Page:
Laughing Song - Language, tone and structure

Language and tone

The limited vocabulary suggests the childlikeness of the narrator and the experience:

  • Laugh/laughing appears in each of the first six lines and again in the opening line of the third stanza
  • Note, too, the repetition of ‘merry', ‘sweet' and ‘green'

The apparent artlessness of such emphasis suggests the lack of sophistication of the speaker, building on the effect of the rhyming in stanza one. This limited vocabulary also emphasises the absence of awareness of any other emotion or experience.

The sexual associations of the cherry and the ‘sweet, round mouths' of the girls is set against the artlessness and simplicity of the vocabulary.

Investigating language and tone

  • Try replacing some of the repeated words with a variety of words of a similar meaning, getting rid of the repetition
    • Would the poem have the same tone?

Structure and versification

The metre is a mixture of anapaestic and iambic feet which seems to reflect the rhythms of laughter. The use of rhyming couplets suggests the simplicity and completeness of each thought. This simplicity is further underlined by the predictability of the rhyming. The impression of an artless child speaking is conveyed by the clumsiness of the rhyme in the second couplet of the first stanza – merry wit/noise of it.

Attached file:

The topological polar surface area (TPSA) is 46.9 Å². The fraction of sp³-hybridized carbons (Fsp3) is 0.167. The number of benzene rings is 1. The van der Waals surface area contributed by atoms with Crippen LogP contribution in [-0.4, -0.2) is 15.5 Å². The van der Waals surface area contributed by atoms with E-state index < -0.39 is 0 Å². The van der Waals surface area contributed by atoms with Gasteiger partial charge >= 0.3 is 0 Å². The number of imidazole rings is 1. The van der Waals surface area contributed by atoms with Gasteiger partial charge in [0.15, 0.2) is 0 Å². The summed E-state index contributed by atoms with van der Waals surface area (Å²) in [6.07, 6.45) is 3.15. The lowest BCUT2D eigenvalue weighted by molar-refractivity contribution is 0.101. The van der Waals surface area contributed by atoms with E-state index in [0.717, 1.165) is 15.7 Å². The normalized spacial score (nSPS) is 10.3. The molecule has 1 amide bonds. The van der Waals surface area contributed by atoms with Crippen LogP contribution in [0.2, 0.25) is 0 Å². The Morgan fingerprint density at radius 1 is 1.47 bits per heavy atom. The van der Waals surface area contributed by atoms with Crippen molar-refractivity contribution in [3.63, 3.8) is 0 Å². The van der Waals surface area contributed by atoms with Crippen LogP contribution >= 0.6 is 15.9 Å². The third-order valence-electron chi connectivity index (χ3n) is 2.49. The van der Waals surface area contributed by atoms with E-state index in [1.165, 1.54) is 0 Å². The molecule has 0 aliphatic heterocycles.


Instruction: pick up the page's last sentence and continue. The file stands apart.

A sense of breathless anticipation arises from the use of commas and build up of subordinate clauses, which mean that we have to wait until the penultimate line to arrive at the completion of the invitation.

Investigating structure and versification

  • How does Blake succeed in making you think this poem is spoken by a child?
    • Write out a prose version of the first stanza.
      • Does this sound equally as childlike?
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